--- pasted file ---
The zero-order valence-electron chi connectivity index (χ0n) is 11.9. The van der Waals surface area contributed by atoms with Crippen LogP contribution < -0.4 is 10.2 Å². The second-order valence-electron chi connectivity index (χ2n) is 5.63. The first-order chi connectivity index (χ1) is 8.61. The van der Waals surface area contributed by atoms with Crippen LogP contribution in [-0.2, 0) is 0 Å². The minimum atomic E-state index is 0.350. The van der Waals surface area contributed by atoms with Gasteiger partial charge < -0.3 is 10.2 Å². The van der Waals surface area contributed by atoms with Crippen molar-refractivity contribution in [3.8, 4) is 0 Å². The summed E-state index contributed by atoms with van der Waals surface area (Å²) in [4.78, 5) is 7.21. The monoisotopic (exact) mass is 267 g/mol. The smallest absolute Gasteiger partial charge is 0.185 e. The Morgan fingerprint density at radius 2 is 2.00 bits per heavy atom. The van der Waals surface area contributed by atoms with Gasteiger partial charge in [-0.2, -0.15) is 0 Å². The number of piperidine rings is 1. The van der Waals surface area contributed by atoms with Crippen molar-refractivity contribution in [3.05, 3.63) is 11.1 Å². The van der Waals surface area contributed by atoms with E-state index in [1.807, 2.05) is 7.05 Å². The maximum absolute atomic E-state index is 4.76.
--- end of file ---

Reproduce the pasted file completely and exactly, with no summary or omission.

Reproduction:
The zero-order valence-electron chi connectivity index (χ0n) is 11.9. The van der Waals surface area contributed by atoms with Crippen LogP contribution < -0.4 is 10.2 Å². The second-order valence-electron chi connectivity index (χ2n) is 5.63. The first-order chi connectivity index (χ1) is 8.61. The van der Waals surface area contributed by atoms with Crippen LogP contribution in [-0.2, 0) is 0 Å². The minimum atomic E-state index is 0.350. The van der Waals surface area contributed by atoms with Gasteiger partial charge < -0.3 is 10.2 Å². The van der Waals surface area contributed by atoms with Crippen molar-refractivity contribution in [3.8, 4) is 0 Å². The summed E-state index contributed by atoms with van der Waals surface area (Å²) in [4.78, 5) is 7.21. The monoisotopic (exact) mass is 267 g/mol. The smallest absolute Gasteiger partial charge is 0.185 e. The Morgan fingerprint density at radius 2 is 2.00 bits per heavy atom. The van der Waals surface area contributed by atoms with Gasteiger partial charge in [-0.2, -0.15) is 0 Å². The number of piperidine rings is 1. The van der Waals surface area contributed by atoms with Crippen molar-refractivity contribution in [3.05, 3.63) is 11.1 Å². The van der Waals surface area contributed by atoms with E-state index in [1.807, 2.05) is 7.05 Å². The maximum absolute atomic E-state index is 4.76.